But it Is not merely with a view of enlightening our reason, that we ought to acquire all this knowledge; it is principally in order to apply it occasionally to the direction of our conduct. We should therefore, whenever it concerns us to act, consult previously our conscience, and be directed by its counsels. This is properly an indispensable obligation. For in fine conscience being, as it were, the minister and interpreter of the will of the legislator, the counsels it gives us, have all the force and authority of a law, and ought to produce the same effect upon us.
V. It is only therefore by enlightening our conscience, that it becomes a sure rule of conduct, whose dictates may be followed with a perfect confidence of exactly fulfilling our duty. For we should be grossly mistaken, if, under a notion that conscience is the immediate rule of our actions, we were to believe, that every man may lawfully do whatever he imagines the law commands or permits. We ought, first to know whether this notion or persuasion is justly founded. For, as Puffendorf2 observes, conscience has no share in the direction of human actions, but inasmuch as it is instructed concerning the law, whose office it properly is to direct our actions. If we have therefore a mind to determine and act with safety, we must on every particular occasion observe the two following rules, which are very simple of themselves, easy to practice, and naturally follow our first rule, of which they are only a kind of elucidation.3
Second rule. Before we determine to follow the dictates of conscience, we should examine thoroughly, whether we have the necessary light sand helps to judge of the things before us. If we happen to want these lights and helps, we can neither decide; nor much less undertake any thing, without an inexcusable and dangerous temerity. And yet nothing is more common than to transgress against this rule. What multitudes, for example; determine on religious disputes, or difficult questions concerning morality or politics, though they are no way capable of judging or reasoning about them?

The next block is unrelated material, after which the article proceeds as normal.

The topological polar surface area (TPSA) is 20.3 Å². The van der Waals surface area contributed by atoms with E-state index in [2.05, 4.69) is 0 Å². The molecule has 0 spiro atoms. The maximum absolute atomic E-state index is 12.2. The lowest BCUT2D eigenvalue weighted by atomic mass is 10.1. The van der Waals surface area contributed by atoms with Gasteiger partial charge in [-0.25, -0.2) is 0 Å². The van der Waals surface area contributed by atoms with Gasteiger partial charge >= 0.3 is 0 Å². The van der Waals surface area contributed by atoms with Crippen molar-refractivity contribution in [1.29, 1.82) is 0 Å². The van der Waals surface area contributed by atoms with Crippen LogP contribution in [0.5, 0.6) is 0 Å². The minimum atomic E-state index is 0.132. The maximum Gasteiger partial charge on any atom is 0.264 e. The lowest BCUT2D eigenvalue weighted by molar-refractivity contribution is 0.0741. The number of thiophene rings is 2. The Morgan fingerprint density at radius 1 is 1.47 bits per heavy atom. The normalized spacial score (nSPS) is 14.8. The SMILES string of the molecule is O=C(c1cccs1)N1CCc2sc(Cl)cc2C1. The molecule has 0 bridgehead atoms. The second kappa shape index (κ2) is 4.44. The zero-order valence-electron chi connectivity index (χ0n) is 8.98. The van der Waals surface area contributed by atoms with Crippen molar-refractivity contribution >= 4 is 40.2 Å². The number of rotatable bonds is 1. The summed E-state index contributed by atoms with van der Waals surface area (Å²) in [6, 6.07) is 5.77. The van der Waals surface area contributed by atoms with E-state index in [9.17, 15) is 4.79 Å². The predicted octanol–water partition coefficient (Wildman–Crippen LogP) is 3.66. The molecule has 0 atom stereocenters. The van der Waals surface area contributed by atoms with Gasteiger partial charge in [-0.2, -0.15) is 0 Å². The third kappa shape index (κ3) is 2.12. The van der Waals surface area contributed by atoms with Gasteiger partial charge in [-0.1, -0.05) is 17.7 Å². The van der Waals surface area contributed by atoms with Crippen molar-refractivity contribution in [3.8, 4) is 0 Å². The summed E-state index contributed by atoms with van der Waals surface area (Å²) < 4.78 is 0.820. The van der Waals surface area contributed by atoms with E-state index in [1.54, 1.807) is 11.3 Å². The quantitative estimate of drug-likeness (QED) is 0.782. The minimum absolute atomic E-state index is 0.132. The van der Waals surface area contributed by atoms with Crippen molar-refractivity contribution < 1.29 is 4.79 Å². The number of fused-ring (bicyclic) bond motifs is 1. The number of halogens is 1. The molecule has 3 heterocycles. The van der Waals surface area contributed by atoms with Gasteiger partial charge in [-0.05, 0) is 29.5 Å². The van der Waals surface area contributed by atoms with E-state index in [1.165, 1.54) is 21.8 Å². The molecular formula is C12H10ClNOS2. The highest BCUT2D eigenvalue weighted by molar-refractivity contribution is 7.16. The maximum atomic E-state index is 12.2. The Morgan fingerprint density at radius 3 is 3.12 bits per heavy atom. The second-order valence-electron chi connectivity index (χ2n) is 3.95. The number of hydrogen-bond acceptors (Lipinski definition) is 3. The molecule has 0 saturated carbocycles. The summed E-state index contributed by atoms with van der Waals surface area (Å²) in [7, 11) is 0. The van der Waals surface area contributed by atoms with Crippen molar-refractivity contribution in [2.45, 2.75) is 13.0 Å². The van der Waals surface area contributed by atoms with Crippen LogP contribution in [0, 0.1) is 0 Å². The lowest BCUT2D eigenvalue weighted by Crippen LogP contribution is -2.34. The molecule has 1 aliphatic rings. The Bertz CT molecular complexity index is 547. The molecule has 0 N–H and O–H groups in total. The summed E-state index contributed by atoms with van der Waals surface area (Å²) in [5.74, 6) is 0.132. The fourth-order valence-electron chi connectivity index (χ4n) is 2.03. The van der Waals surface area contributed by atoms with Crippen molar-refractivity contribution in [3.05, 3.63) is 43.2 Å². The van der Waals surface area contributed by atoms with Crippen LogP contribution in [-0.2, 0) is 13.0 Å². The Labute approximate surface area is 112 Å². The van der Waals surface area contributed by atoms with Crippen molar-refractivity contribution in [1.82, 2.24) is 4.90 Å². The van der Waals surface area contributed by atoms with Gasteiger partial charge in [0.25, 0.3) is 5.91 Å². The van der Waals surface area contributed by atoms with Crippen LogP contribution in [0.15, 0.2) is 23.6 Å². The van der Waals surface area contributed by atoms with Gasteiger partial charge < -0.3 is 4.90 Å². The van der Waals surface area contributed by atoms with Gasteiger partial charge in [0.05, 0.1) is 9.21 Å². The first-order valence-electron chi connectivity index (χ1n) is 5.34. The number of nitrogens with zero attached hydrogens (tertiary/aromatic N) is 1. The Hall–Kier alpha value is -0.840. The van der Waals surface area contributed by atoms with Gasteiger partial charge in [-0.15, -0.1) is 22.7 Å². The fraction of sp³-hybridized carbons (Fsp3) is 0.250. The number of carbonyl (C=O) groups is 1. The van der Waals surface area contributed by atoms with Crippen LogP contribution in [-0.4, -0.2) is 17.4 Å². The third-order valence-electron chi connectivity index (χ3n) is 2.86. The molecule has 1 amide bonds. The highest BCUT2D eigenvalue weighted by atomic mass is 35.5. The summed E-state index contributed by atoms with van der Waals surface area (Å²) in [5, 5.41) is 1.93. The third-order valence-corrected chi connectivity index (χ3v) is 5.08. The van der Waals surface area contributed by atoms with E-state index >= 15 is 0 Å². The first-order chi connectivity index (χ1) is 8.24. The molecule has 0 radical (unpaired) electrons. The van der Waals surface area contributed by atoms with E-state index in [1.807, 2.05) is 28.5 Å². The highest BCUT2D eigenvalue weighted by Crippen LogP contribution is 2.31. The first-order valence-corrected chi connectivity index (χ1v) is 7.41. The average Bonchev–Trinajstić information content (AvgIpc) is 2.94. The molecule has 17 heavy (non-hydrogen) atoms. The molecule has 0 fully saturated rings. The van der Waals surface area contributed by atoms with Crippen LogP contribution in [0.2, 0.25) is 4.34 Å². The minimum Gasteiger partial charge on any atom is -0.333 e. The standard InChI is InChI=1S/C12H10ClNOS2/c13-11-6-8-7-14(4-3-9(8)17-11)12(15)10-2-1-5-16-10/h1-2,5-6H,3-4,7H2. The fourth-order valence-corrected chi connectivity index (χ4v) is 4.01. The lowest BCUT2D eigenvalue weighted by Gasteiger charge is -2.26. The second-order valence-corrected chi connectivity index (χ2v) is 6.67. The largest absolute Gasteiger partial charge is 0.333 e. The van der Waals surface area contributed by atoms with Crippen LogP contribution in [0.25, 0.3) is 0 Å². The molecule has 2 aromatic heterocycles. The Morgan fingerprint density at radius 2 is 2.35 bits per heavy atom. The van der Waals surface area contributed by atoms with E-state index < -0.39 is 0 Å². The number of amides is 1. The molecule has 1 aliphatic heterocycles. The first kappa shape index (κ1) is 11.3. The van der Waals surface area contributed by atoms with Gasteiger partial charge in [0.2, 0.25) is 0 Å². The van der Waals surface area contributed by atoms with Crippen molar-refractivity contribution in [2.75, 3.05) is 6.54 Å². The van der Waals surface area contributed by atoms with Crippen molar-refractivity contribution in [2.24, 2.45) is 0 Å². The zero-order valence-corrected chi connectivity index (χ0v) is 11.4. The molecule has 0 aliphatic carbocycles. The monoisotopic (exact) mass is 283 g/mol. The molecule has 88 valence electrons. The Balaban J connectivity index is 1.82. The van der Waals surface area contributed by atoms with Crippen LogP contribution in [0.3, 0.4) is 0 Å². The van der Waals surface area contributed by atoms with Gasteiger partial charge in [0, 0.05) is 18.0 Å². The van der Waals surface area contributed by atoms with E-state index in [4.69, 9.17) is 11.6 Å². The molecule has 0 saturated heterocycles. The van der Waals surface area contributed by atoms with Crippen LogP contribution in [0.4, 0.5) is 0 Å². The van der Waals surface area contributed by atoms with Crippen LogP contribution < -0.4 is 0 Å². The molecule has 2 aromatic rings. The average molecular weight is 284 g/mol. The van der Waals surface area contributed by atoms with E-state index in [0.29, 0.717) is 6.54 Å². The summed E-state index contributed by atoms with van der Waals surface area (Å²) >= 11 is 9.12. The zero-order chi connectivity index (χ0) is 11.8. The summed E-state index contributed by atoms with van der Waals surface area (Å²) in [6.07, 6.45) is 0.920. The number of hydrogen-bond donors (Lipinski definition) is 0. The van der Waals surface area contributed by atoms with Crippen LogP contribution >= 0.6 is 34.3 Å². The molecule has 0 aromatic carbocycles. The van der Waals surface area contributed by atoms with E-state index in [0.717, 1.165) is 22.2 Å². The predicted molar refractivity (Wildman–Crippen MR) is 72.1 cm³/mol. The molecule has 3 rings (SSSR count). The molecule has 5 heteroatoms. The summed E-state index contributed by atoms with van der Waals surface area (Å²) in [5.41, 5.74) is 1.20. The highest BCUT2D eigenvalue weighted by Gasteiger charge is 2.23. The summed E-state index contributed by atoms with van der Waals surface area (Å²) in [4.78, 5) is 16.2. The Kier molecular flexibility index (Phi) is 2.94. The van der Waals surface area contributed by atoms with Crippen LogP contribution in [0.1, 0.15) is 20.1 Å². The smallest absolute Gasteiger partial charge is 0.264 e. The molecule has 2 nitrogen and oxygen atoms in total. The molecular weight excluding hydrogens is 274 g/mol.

Third rule. Supposing that in general we have necessary lights and helps to judge of the affair before us, we must afterwards see whether we have actually made use of them; insomuch that, without a new inquiry, we may follow what our conscience suggests. It happens every day, that, for want of attending to this rule, we let ourselves be quietly prevailed upon to do a great many things, which we might easily discover to be unjust, had we given heed to certain clear principles, the justice and necessity of which is universally acknowledged.
When we have made use of the rules here laid down, we have done whatever we could and ought; and it is morally certain, that, by thus proceeding we can neither mistake in our judgment, nor be wrong in our determinations. But if, notwithstanding all these precautions, we should happen to mistake, which is not absolutely impossible; this would be an Infirmity inseparable from human nature, and would carry its excuse along with it in the eye of the supreme legislator.
VI. We judge of our actions either before, or after we have done them; wherefore there is an antecedent and a subsequent conscience.
This distinction gives us an opportunity to lay down a fourth rule; which is, that a prudent man ought to consult his conscience before and after he has acted.